The McKernans were desperately looking for a seamstress at the time, and we were a good match because I had just finished my apprenticeship. I never thought that I would find qualified work so quickly because my English was not very good. That changed quickly and now I am overseeing all the finishing in the workshop and I pack most of the orders. We have been getting busier every year since I started working here. At first I was the only employee and now there are 7 of us including Eugene and Anke. August and September are really stressful here because hundreds of parcels have to go out to shops all over the world. Somehow there is always something missing in one of them we so end up falling over boxes everywhere.
When I came to Ireland I never expected to still be here after 8 years, but I really enjoy my life here, my friends and my work. At the moment I can’t see myself returning to Poland.
I studied Costume Design for Film and Theatre. It is difficult enough to find a job in that area anyway and it is absolutely impossible in East Clare. I have a small child and want to live close to my family to have a support network. I had always done hand knitting and weaving as a hobby so when I found the job with McKernans I was delighted.
What I like most about working here are all the different fabrics. I love the textures, the smell of wool, and all the vibrant colours cheer me up every time I walk into the workshop. I also adore the luxurious feeling of the different yarns which range from merino wool to silk, alpaca, linen and cashmere.
Before I started working here I had hardly any experience with computers or bookkeeping and did not think that I had a talent for it. Now it gives me a real sense of achievement every time I learn something new in this area. One of my jobs is to enter the orders into the computer. Some are written at trade fairs, others come in from our agents, or the shops send emails or phone us. A lot of the orders are for a variety of styles and colours but some mail order companies buy hundreds of pieces of one type. Some shops want them straight away but a lot of the orders are for much later in the season. The computer system lets us sort all of these orders by scarf style or delivery date so we know what we have to get ready, for when, and how much yarn has to be ordered, to produce everything in time.
Since a lot of our orders come from our German agents it helps that I am fluent in German and I really enjoy being able to use my second language.
I studied Textile Design in Galway because I deeply love textiles. I am fascinated by the touch of soft materials, I delight in the nuanced play of colours and never even seem to tire of the smell of wool and silk.
I always had a weakness for scarves and personally feel rather naked without one, even in the “heat” of an Irish summer. The beautiful thing about this accessory is the infinite number of patterns, designs, materials and styles that it comes in. Wearing a scarf that repeats or enhances the skin, eye or hair colour can be very flattering and adding a scarf or shawl to an outfit has the potential to create a huge difference to any look or mood.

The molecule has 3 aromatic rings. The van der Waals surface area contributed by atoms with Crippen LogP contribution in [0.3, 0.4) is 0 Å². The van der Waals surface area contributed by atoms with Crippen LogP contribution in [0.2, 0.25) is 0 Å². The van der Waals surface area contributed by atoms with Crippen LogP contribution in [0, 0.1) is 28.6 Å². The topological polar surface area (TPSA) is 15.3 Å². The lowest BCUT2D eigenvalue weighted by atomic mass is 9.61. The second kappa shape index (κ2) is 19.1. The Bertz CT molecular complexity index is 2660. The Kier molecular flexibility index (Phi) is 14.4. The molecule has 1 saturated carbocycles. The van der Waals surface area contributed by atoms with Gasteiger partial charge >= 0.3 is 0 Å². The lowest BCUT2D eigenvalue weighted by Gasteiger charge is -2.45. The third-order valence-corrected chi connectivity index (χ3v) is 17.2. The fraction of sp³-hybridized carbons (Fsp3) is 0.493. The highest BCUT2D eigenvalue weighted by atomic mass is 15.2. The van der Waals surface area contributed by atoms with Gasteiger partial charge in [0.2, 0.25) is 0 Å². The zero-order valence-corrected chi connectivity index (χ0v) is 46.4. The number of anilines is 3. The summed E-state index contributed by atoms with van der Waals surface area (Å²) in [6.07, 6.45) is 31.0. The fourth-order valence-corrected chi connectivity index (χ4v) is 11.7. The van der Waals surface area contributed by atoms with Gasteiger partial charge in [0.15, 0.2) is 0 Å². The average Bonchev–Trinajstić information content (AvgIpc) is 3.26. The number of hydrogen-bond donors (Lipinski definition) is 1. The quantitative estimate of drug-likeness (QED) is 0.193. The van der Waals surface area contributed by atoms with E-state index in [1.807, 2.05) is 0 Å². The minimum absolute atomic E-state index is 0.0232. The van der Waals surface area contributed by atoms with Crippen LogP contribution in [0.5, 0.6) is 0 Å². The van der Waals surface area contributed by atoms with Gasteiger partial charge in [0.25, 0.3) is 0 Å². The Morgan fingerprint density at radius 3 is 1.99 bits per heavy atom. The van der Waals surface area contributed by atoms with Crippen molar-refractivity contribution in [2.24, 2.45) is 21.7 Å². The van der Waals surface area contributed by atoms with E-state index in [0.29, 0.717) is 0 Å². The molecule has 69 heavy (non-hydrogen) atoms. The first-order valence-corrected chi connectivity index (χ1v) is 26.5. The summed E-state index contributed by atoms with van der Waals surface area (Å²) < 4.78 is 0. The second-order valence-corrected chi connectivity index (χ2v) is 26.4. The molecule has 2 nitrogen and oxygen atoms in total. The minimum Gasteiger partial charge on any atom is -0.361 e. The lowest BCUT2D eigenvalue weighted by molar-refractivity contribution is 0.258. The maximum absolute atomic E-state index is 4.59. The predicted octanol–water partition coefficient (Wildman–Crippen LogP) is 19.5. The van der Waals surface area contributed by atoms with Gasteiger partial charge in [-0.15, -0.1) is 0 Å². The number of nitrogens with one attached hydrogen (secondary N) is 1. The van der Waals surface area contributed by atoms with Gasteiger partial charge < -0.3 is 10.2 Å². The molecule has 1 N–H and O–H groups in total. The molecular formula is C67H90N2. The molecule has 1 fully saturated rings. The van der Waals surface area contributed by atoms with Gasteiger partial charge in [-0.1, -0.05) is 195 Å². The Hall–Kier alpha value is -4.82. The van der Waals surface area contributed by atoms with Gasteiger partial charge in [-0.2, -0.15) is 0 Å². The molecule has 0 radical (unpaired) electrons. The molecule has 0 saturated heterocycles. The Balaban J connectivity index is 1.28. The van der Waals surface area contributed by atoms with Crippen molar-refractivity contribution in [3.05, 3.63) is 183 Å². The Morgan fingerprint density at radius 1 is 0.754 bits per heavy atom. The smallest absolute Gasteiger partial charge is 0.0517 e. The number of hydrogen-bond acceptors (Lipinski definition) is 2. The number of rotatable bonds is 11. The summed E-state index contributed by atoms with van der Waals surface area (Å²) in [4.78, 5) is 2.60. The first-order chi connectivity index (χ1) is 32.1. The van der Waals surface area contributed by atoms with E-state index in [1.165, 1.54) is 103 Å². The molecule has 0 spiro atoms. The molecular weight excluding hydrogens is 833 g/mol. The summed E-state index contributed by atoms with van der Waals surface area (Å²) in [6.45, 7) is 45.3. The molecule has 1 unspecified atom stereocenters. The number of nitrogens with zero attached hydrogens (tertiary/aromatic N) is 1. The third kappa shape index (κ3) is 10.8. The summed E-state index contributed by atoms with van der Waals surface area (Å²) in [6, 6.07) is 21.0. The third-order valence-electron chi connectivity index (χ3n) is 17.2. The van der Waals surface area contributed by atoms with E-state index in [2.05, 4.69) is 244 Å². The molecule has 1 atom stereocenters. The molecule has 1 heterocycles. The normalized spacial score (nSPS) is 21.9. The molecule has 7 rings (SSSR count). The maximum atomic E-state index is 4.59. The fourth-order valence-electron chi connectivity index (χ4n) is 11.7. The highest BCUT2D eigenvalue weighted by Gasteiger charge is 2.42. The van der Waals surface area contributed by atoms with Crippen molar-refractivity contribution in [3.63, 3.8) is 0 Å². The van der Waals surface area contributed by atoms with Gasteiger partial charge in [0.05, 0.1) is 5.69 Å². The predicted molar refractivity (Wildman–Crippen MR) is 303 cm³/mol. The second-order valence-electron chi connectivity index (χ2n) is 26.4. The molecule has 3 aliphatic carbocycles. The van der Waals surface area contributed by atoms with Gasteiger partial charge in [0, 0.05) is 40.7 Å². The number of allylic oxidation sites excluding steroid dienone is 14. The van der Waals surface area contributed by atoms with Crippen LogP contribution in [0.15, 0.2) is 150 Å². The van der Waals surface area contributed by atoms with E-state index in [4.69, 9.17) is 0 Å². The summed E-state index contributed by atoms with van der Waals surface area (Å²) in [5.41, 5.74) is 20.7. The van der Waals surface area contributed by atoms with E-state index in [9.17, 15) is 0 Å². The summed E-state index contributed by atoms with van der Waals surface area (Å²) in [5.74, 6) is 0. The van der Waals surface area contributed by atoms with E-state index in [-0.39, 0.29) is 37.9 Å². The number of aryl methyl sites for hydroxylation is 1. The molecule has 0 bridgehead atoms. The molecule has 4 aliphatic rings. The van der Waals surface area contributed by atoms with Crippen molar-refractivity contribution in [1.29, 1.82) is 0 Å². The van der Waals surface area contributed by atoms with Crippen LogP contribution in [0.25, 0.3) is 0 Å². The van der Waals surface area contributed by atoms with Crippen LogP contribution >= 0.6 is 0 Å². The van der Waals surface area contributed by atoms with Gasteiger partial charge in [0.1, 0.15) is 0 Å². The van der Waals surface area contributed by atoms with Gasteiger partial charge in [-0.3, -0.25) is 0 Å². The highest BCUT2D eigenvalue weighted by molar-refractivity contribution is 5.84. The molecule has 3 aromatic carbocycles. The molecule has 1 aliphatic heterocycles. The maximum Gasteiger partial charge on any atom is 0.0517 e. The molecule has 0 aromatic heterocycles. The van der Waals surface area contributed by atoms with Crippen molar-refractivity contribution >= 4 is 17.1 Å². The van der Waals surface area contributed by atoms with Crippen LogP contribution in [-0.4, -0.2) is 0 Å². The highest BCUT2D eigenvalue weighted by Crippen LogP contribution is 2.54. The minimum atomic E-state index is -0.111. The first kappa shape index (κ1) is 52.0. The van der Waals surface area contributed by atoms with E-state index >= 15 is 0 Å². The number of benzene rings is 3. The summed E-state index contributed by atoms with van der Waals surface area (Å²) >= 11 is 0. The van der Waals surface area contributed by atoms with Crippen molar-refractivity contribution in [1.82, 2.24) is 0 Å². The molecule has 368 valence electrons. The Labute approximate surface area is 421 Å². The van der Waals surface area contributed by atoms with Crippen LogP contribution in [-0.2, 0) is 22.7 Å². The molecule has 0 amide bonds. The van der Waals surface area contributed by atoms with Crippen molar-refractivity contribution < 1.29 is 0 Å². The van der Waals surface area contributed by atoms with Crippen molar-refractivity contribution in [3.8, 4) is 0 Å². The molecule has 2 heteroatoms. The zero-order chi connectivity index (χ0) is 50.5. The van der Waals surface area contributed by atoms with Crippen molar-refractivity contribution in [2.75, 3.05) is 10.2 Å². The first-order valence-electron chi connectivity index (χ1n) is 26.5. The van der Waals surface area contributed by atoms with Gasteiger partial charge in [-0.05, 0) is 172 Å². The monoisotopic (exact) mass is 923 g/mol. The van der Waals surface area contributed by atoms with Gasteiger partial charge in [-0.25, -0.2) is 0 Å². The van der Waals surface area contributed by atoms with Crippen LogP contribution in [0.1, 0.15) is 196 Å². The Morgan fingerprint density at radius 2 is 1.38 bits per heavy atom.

And since I always aspired to work and create with my own hands and wanted to know where and how things are made, I have now switched sides – from customer to maker.
That’s why I’m happy to work with the McKernans.
Here I do anything from quality control, finishing of scarves, organising yarns and storage, to advising people in the mill shop. It makes my work just that bit more personal when I meet and advise the person who will wear a scarf that we have made.
Right now I am learning how to operate the knitting machines. I am most content when a variety of different responsibilities fill my days, so I am excited to see where my new skills will take me in the future.
I think the love for Arts and Crafts runs in my blood and was encouraged by my Primary School, which is based on Rudolf Steiner and is artistically orientated. In secondary school I was even asked to do two murals on the classroom walls. I ended up studying Art and Design and when I found out that a lot of my family, on both sides throughout the generations, were and are seamstresses I thought I could keep that going. This led me to learn sewing. I was overjoyed when I got the job here. I had been looking for so long and nearly given up hope to find work in something I’m interested in.
My job is to finish the scarves after they are woven or knitted. When the woven scarves come off the loom they are in a big roll and have to be cut. The fringes then have to be hand knotted or sewn and mistakes or broken threads have to be mended. Knitted scarves are different. When they come out of the knitting machine they are all attached to each other and I have to separate them and sew in the ends.
All the scarves have to be washed; some are dried on the line and some go in the drier. People are always surprised that we put wool into the drier. The reason is that the scarves get much softer and fluffier from this process. But left too long they would shrink. At last the scarves are labelled and then ironed. We have two huge ironing boards which were specially made for us and we use them for the knitted scarves. Most of the woven scarves are pressed with a steam roller ironing machine.
There is never a dull moment here between getting all the orders done in time, serving tourists in our little shop and having chats with the other girls in between.